The primary task of pensions is to secure an income in retirement. Under this research programme, we will examine pension levels as well as pension benefits of population groups that are central to the improvement of pensions.  

Retirement often spans years and decades and includes different phases as far as income is concerned. During this research programme period, we will conduct individual-level longitudinal studies of changes in pensioners’ income levels and reconduct the questionnaire survey from 2017.  

We will assess livelihood adequacy primarily based on income. We will also review the livelihood of pensioners through consumption and subjective experiences relating to livelihood.  

Under this research programme, we will monitor the Finnish working-age population’s knowledge and views of pension adequacy, sustainability and key principles of the pension system.  

New studies

Pension Barometer:  Employment-based immigration most popular option to strengthen pension financing – no cuts in pensions wanted

More than 60 per cent of Finns find employment-based immigration to be a good means to strengthen pension financing if so required. According to the fresh Pension Barometer, the second most popular alternative is to raise pension contributions. Most respondents object to cutting current or future pensions.


Savings explain the lower risk of subjective economic hardship among older people

The study describes the association between age and the risk of subjective economic hardship and how the association varies by level of income in European countries. When controlling for country-level variation and level of income, older people are less likely than younger age groups to experience subjective economic hardship. Older people’s lower risk seems to be largely explained by their more frequent ability to use savings to maintain their standard of living. The study was published in the journal Social Indicators Research.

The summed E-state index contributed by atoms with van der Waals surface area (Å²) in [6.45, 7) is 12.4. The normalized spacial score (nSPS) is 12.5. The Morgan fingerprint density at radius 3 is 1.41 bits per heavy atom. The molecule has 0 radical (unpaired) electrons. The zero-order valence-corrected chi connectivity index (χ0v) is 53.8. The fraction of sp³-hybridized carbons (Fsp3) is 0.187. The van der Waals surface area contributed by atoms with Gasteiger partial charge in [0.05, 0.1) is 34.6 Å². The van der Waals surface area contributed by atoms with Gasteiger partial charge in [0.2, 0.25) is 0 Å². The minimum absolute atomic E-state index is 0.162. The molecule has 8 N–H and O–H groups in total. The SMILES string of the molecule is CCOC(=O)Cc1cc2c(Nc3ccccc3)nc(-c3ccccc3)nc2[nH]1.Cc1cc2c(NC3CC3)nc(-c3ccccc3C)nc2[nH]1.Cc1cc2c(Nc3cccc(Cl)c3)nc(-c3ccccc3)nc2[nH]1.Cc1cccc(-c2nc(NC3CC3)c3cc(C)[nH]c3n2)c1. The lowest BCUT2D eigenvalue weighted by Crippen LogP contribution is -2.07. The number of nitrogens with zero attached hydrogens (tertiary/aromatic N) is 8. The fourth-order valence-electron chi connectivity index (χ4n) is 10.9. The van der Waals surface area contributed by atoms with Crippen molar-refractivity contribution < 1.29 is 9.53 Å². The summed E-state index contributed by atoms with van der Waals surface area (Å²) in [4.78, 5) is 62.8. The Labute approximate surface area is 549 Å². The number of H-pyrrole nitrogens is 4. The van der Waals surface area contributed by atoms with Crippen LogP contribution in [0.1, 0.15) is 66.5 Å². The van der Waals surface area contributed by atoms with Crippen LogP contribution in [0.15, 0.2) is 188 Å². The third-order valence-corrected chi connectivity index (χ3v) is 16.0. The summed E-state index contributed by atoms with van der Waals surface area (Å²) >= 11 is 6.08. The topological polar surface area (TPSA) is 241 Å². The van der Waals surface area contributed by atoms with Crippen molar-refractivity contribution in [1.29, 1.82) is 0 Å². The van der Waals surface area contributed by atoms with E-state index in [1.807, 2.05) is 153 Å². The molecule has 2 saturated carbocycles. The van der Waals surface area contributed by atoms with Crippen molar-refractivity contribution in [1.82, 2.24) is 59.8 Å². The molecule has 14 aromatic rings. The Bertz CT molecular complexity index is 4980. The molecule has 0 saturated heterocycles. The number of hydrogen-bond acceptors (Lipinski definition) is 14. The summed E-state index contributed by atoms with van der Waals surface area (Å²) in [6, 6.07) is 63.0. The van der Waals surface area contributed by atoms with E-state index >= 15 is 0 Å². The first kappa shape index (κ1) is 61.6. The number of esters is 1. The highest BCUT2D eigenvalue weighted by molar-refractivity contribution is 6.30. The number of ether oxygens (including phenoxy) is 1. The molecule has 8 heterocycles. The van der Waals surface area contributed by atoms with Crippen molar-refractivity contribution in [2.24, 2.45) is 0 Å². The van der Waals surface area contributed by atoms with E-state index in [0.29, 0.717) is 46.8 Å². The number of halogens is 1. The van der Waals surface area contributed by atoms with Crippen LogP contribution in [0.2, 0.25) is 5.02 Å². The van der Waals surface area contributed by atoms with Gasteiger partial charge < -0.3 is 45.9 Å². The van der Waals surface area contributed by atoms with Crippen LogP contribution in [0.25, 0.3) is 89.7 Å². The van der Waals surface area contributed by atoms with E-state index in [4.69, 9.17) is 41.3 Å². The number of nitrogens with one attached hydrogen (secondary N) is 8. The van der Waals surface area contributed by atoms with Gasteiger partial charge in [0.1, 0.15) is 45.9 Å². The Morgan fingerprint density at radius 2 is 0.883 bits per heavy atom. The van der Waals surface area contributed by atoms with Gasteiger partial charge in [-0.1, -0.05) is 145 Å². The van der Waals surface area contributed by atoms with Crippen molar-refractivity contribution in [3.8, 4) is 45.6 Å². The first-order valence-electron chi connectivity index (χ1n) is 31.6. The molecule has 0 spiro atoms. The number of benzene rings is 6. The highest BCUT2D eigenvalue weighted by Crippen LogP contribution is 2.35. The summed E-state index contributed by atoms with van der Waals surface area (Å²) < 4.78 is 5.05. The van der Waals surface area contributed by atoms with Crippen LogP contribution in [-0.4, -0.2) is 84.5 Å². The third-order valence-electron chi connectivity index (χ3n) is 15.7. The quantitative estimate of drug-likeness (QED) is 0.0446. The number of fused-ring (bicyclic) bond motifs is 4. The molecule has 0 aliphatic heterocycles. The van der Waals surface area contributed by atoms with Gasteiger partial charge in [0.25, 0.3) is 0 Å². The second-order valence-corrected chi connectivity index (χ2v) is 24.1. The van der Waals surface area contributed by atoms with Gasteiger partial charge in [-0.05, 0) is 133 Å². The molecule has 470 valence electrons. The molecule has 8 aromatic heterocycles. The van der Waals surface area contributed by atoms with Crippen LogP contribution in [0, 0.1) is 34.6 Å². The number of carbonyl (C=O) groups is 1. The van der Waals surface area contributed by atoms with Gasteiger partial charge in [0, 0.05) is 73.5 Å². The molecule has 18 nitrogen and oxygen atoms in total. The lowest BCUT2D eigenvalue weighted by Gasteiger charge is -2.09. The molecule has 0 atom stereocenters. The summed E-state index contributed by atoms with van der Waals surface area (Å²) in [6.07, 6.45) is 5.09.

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People aged 75+ often live alone in the Nordics but together with several generations in Southern Europe – great variation in poverty risk

In Finland and Sweden, the old-age poverty risk varies greatly between men and women because clearly more women than men live alone. A research article by the Finnish Centre for Pensions reviews the gender differences in old-age poverty in 14 EU countries. The differences between the northern and southern countries are surprisingly large.


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Relatively little change in income level at retirement

According to a recent study, the income level of people retiring from work decreased by one fifth on average. For low-income people, such as the unemployed, the income actually grew slightly. On an individual level, however, the income development varied considerably. The focus of the review was on people who retired in 2017 and whose net income was tracked between 2013 and 2020. The study was published in the journal Kansantaloudellinen aikakauskirja (4/2023).

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The more debt, the more dissatisfied a pensioner is with their finances

The amount of debt, the income level and health are strongly linked to financial satisfaction of old-age pensioners. Taking the differences in income and wealth into account, the financial satisfaction of pensioners is weaker in Southern Finland than in Eastern and Northern Finland. This is evident in a recent research article by the Finnish Centre for Pensions.


Pension Barometer:  Two thirds of Finns trust the pension system 

Finnish citizens’ trust in the pension system remains high, according to the Pension Barometer conducted by the Finnish Centre for Pensions. Yet, the confidence has decreased somewhat compared to previous Pension Barometers. Two thirds of the respondents trust the pension system and almost as many think pension assets are managed in a responsible way.


Pensioners’ economic wellbeing relative to rest of population unchanged – poverty most common among people who live alone

An extensive study by the Finnish Centre for Pensions reviews the economic wellbeing of pensioners from 1995 to 2020 via, for example, pensions, income, wealth and perceived economic welfare.  

The most well-off pensioners are the 55–74-year-olds who live in a two-person household. Single, particularly under-55-year-olds, have a clearly smaller-than-average income. 


Finnish Centre for Pensions – Central body of and expert on statutory earnings-related pensions